FDA grants drug makers 'track and trace' reprieve until May
- The Drug Supply Chain Security Act (DSCSA) was slated to go into effect on January 1, but the FDA has issued drug manufacturers a reprieve until May 15, in-Pharma Technologist reports. After that, however, all product-tracing information will need to be incorporated in order to ensure supply-chain efficiency and integrity under the law.
- The reprieve came in the form of additional draft guidance from the FDA after some manufacturers expressed concerns that "unforeseen complications with the exchange of the required information may result in disruptions in the supply chain."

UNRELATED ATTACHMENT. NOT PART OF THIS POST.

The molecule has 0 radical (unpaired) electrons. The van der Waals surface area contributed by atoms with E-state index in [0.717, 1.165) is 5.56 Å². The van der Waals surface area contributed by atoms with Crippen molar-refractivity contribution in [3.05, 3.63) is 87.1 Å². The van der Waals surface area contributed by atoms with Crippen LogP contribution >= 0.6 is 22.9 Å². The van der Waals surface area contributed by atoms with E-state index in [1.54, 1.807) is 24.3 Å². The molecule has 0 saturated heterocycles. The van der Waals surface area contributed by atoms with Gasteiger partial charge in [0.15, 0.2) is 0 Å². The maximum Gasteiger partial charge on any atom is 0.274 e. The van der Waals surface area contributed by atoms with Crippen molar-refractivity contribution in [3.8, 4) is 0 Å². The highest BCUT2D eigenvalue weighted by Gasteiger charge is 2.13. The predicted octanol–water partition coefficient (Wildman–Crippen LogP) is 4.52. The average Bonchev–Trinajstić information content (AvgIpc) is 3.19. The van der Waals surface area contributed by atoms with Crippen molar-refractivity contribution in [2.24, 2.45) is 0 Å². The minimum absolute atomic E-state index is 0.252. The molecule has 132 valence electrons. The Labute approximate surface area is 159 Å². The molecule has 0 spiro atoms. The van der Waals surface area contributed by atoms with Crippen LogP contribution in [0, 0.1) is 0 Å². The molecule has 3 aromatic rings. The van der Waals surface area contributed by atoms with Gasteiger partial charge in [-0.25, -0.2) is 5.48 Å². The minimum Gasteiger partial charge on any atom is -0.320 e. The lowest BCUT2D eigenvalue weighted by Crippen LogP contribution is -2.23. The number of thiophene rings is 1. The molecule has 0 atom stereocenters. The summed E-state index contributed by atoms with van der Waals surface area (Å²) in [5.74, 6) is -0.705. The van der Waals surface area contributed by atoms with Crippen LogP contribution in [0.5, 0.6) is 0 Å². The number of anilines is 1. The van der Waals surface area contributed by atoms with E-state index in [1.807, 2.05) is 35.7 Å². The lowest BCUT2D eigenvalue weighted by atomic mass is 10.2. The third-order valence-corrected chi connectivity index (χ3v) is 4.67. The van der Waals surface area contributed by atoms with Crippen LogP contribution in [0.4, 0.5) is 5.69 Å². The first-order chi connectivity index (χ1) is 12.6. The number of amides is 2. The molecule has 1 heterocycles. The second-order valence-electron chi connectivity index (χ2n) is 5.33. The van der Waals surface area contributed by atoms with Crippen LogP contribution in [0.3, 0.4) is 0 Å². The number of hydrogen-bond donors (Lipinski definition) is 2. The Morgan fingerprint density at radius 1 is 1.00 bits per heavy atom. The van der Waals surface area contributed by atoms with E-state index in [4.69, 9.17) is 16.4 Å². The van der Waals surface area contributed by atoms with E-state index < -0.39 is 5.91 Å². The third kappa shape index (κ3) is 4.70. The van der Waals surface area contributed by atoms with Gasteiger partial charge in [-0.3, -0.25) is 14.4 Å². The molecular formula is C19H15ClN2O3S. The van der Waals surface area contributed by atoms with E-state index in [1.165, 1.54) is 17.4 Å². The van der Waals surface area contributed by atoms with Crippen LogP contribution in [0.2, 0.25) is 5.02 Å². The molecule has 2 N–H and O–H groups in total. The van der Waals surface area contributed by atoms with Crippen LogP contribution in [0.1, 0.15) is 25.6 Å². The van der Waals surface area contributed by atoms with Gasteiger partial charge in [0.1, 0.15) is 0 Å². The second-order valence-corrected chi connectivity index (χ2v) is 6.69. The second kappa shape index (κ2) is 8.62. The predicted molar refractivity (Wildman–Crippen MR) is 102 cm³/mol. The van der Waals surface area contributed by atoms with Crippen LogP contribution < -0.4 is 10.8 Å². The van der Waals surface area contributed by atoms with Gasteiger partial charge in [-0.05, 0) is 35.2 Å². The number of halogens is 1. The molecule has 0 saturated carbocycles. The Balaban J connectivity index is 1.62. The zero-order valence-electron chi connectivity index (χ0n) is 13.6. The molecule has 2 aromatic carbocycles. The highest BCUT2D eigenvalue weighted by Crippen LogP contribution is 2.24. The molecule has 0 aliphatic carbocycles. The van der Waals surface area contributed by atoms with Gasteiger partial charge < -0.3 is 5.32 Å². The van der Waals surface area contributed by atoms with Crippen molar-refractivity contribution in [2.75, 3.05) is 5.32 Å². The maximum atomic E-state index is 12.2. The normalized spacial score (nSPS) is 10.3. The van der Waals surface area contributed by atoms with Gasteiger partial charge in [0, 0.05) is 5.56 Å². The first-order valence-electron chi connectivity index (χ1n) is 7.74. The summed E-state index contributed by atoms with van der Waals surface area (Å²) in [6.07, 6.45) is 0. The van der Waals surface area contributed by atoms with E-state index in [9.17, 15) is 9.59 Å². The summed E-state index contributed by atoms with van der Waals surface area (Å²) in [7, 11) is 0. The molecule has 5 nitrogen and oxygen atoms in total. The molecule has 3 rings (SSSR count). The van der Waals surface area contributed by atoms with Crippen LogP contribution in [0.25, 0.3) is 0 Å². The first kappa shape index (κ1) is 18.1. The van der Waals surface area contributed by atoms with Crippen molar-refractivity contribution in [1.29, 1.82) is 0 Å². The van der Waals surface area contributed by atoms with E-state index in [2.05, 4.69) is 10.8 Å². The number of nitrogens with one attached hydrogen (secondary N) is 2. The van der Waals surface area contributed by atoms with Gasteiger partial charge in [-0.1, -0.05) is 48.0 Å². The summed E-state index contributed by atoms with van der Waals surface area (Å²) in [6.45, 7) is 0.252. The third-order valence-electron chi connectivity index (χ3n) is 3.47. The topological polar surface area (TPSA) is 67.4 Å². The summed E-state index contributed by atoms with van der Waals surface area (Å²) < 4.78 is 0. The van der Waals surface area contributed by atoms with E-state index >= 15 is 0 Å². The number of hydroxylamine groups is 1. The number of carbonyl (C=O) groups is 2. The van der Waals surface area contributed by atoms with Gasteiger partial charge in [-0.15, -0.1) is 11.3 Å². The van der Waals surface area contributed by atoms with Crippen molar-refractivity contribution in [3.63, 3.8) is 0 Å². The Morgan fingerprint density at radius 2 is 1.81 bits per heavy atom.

- The DSCSA includes several provisions related to tracking and tracing that go beyond simply having manufacturers incorporate tracking information. Third-party logistics providers are also affected and have new responsibilities under the act.
In November 2013, the DSCSA was signed into law in order to minimize the risk of falsified or contaminated medicinal products from entering the supply chain. Given the deadline, companies had only a little more than a year to comply.
Although the FDA has issued a five-month reprieve on comprehensive implementation of all necessary requirements of the law, third-party logistics providers and wholesale distributors are already required to report licensure and other information to the FDA.
- in-Pharma Techologist Not prepared for track & trace? US FDA grants amnesty until May